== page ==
Skip to main content
Please enter a legal issue and/or a location
Begin typing to search, use arrow keys to navigate, use enter to select

Find a Lawyer

More Options

Should You Let Your Client Speak to the Media?

By Casey C. Sullivan, Esq. on July 09, 2015 | Last updated on March 21, 2019

Clients often want to be heard: by their lawyers, by the courts, by the public. Some take to the media to get their side of a story aired. Letting clients speak directly with the media, however, can have severe risks, especially when a client is unpredictable, unprepared, or unsympathetic.

Perhaps you've heard the story about the recent shooting death of Kate Steinle. Ms. Steinle was allegedly shot at random by Francisco Sanchez, though that "allegedly" is getting much weaker after Sanchez gave a jailhouse interview confessing to the crime and asking to be put to death. Those statements aren't going to make his lawyer's job any easier, highlighting the risks involved with client-media contact.

An Extreme Case in Many Ways

Of course, Sanchez's circumstances are a bit out of the norm. Sanchez, a 45-year-old Mexican man, has seven felony convictions and has been deported five times. Earlier, he said that he could not remember the shooting and had been high on sleeping pills, according to a separate interview he gave Telemundo. Steinle was shot to death while walking along Pier 14 in San Francisco's Embarcadero, a popular tourist destination.

It's unclear whether Sanchez had a lawyer at the time of the interviews and to what extent his lawyer may have been involved with his public comments. He is currently represented by public defender Matt Gonzalez, however, who stood by Sanchez as he entered a not guilty plea at his recent arraignment. Gonzalez might help both himself and Sanchez out by cutting off the stream of interviews the accused has been giving over the past days -- and might want to get him evaluated by a medical professional.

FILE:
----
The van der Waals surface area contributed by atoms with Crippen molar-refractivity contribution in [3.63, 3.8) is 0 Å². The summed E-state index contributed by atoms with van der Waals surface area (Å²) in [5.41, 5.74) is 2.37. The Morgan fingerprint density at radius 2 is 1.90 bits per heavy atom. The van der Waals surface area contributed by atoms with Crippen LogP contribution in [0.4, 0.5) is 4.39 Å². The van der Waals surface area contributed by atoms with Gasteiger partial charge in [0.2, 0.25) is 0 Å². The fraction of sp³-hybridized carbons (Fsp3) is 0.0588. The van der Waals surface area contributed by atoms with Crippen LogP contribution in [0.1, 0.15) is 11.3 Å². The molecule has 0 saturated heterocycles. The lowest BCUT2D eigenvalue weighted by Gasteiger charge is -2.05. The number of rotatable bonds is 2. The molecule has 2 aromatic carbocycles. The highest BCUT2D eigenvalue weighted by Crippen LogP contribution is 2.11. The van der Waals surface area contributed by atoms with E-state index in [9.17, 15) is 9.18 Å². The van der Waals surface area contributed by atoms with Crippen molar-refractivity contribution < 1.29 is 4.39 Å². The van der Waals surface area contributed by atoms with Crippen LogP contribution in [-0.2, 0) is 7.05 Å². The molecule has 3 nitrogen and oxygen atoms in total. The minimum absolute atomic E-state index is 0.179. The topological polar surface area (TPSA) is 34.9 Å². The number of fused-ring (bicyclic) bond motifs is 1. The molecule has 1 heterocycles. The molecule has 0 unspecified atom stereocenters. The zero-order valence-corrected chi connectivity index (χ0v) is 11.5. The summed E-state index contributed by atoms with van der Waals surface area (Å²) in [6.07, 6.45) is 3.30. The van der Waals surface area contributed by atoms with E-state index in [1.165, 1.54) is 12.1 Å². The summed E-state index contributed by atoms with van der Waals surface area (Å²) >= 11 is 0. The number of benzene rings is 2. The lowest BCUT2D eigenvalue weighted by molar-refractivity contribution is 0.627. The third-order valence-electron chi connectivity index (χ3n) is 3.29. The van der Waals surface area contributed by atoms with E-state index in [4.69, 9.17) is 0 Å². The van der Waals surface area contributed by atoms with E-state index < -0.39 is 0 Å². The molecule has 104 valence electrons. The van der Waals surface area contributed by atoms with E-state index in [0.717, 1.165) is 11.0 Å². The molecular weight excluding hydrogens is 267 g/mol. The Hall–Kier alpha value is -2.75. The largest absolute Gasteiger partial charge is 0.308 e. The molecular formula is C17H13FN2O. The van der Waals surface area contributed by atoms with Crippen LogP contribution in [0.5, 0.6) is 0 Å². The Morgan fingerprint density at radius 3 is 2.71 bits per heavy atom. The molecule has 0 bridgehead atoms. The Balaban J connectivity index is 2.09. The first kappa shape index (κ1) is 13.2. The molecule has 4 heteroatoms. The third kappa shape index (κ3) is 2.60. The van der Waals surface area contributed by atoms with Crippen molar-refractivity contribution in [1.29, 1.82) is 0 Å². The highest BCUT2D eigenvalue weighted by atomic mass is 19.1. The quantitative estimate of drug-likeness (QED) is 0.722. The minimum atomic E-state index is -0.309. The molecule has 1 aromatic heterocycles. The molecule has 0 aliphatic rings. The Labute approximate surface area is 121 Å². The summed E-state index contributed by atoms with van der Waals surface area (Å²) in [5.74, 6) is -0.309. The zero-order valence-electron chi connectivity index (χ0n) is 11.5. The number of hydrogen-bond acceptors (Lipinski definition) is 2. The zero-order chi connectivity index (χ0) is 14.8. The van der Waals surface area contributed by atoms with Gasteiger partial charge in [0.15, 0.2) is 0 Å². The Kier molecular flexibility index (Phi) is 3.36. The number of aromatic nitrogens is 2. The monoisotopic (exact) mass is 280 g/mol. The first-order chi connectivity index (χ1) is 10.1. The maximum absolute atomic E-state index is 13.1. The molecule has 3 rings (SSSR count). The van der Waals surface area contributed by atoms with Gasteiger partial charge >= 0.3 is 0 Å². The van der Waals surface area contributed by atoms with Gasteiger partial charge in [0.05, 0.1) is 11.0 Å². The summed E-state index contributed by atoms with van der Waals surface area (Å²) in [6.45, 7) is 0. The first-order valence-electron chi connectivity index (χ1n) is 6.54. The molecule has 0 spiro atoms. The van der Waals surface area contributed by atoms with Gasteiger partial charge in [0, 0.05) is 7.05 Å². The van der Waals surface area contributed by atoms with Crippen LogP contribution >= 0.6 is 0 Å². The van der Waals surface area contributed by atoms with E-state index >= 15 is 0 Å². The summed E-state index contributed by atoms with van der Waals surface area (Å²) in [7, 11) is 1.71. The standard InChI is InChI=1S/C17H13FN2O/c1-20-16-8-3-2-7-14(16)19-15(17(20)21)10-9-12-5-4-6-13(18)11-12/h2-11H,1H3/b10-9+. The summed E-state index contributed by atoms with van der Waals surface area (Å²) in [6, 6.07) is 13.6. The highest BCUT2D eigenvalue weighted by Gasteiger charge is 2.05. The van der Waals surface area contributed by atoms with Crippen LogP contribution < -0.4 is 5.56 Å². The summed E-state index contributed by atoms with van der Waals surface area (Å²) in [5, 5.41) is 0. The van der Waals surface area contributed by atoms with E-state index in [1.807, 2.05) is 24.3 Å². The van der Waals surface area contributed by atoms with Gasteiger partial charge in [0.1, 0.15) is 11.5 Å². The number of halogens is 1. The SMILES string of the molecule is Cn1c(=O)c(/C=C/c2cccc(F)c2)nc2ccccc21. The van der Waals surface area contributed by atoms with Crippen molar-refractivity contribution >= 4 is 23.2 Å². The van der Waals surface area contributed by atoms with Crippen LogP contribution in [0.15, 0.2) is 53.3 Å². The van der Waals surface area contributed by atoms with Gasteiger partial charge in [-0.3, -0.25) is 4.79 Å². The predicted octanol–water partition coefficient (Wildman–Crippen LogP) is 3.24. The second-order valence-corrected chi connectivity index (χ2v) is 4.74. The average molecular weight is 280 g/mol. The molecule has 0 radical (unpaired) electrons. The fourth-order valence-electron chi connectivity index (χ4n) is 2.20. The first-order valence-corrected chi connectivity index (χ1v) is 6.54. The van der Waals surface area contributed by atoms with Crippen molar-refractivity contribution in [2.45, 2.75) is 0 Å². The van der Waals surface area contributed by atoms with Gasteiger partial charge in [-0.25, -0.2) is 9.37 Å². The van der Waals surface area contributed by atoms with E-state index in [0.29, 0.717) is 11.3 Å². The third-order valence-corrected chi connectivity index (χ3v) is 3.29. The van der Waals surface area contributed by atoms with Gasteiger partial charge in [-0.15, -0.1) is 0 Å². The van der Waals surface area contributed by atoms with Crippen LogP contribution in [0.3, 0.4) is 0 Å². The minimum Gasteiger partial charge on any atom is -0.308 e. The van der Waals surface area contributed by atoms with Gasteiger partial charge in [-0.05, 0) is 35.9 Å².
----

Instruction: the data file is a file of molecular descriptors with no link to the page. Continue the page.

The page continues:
Handling Client-Media Contact

Most clients aren't media savvy. Some, overtaken by stress, fear or anger, may make statements that they will not stand behind later. Others may reveal damaging information. Simply feeding a media-frenzy can take valuable time away from a lawyer's legal work and force an attorney to become a PR specialist as well as representative.

In general, if clients wish to speak to the media, it's best if their contact is mediated through their lawyer. This way, a lawyer can influence what information is released and how, can counsel a client on how to respond to inquiries, and can make sure that a media message is tailored to aid, not undermine, the client. After all, if a client desires to speak publically, it should be for the client's benefit.

Related Resources:

You Don’t Have To Solve This on Your Own – Get a Lawyer’s Help

Meeting with a lawyer can help you understand your options and how to best protect your rights. Visit our attorney directory to find a lawyer near you who can help.

Or contact an attorney near you:
Copied to clipboard